From the outset, French academic and writer Jean-Claude Martinez pointed out when he took the floor that the self-determination claimed by the Polisario for the Sahara is a concept dating back to the sixties and “runs counter to the current juncture.”
“What is happening today confirms the belief that it is imperative to avoid the emergence of micro-states with porous borders that could destabilize the Sahel-Sahara region,” argued the French university.
The organizers of this conference, which was attended, among others, by some Moroccan experts, were visibly very embarrassed by the viewpoints of Jean-Claude Martinez, the Belgian-Moroccan expert Latifa Ait-Baala and history professor Mejda Karimi.
The self-determination principle “dates back to the era of the decolonization of Africa and the recovery of the Sahara by Morocco is actually part of this process,” said Martinez. He added that the enlarged autonomy proposed by Morocco years ago is “a form of internal self-determination.”
If self-determination breaks up regions into small spots that can be easily destabilized, autonomy respects socio-cultural identities within the existing political stability, he said.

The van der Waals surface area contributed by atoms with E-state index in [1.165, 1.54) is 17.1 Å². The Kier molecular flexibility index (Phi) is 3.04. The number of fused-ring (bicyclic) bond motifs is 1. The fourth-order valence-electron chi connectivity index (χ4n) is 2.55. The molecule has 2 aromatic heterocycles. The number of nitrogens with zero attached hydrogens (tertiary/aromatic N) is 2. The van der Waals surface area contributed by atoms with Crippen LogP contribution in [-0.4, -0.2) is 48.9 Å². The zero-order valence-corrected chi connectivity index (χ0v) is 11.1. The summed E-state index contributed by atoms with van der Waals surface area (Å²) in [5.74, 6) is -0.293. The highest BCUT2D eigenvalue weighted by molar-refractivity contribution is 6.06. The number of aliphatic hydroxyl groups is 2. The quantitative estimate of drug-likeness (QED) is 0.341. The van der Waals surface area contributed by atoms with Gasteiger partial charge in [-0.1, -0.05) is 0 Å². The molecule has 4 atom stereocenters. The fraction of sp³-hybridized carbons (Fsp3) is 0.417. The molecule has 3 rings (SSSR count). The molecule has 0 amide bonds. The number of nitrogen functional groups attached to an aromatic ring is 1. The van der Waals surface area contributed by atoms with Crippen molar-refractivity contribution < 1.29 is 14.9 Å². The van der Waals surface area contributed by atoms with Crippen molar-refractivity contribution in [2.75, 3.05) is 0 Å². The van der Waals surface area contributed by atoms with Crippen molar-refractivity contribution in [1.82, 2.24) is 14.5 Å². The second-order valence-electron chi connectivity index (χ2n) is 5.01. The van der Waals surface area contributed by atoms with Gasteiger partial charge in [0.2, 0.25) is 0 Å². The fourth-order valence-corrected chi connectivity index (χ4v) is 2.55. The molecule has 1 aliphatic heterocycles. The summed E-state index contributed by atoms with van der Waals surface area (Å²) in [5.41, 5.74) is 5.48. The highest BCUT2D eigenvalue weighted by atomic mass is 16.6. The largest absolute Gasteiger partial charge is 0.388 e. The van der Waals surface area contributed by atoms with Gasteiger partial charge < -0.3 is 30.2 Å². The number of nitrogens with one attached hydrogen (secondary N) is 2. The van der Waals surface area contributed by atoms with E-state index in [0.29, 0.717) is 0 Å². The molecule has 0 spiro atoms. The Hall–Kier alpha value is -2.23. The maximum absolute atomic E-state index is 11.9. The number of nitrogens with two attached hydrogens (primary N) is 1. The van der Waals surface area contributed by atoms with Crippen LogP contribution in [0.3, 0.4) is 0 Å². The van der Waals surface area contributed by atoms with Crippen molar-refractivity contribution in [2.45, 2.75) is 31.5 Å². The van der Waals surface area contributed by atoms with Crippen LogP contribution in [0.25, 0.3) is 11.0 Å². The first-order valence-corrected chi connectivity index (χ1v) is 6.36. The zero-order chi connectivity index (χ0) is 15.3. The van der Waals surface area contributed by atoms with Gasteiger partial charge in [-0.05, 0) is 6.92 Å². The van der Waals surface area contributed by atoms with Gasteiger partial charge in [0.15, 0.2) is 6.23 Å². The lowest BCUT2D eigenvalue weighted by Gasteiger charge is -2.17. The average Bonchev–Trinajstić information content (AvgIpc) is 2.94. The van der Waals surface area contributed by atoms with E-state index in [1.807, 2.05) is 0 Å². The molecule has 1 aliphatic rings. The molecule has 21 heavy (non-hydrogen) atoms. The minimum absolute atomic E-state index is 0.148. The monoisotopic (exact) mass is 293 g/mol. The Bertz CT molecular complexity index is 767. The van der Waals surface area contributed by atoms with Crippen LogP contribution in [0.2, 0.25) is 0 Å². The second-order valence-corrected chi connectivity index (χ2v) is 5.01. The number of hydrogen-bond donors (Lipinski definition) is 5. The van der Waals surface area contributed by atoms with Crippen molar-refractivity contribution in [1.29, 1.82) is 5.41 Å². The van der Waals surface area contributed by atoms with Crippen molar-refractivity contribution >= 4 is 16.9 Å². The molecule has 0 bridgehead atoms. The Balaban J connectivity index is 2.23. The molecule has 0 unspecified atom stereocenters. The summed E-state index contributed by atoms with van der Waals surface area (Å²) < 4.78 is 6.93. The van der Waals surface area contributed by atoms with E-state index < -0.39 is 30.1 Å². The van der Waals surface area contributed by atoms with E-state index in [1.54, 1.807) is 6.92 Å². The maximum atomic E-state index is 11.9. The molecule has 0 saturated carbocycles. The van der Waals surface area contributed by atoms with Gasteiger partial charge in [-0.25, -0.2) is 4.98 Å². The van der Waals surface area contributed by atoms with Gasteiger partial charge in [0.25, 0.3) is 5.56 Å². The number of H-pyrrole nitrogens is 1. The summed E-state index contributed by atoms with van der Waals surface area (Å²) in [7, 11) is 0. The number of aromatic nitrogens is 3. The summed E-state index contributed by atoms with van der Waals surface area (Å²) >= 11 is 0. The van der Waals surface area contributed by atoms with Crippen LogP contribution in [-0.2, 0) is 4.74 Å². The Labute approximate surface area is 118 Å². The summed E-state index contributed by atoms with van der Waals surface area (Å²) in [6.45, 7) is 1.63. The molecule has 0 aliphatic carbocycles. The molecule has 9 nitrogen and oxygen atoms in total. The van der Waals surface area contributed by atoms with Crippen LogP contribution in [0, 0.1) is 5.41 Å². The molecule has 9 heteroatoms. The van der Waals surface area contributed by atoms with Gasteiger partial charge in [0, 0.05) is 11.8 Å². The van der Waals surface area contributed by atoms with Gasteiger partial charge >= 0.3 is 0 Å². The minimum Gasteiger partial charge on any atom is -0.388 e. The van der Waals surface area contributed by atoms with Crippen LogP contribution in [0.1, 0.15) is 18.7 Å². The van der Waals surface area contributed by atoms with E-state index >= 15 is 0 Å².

In the same vein, Dr. Ait-Baala, president of the Euro-Mediterranean Centre for Cooperation and Citizen Diplomacy, asked the panelists and the audience to wonder “if a one single UN report evokes a situation of occupation in the Moroccan Sahara.”
She further noted that the conference organizers are totally in contradiction with international law by trying to present arguments unrelated to history and to the reality on the ground.
For his part, professor of history at the University of Fez, Mrs Karimi Mejda, deplored that the organizers did not accept the participation of Sahrawi unionists in the conference although they form the majority of the Sahrawi population.
The inhabitants of the Sahara provinces are very attached to the advanced regionalization project initiated by Morocco and are already managing their own affairs through their elected councils, she said, adding that they enjoy their freedom and their civil rights in the political, economic, social, and cultural fields.
Mrs Karimi recalled that the autonomy plan proposed by Morocco draws its strength from historically established facts such as the allegiance “Bayaa” that Sahrawi tribes have always paid to Moroccan Sultans.
Some panelists, including Belgian university professor Eric David and Professor Marco Sassoli from the University of Geneva, admitted that they were not aware of some historical and legal aspects of the territorial dispute over the Moroccan Sahara and that they have finally understood that the Algerian regime has knowingly created the Polisario out of nothing and encourages the creation of a micro-state for hegemonic purposes.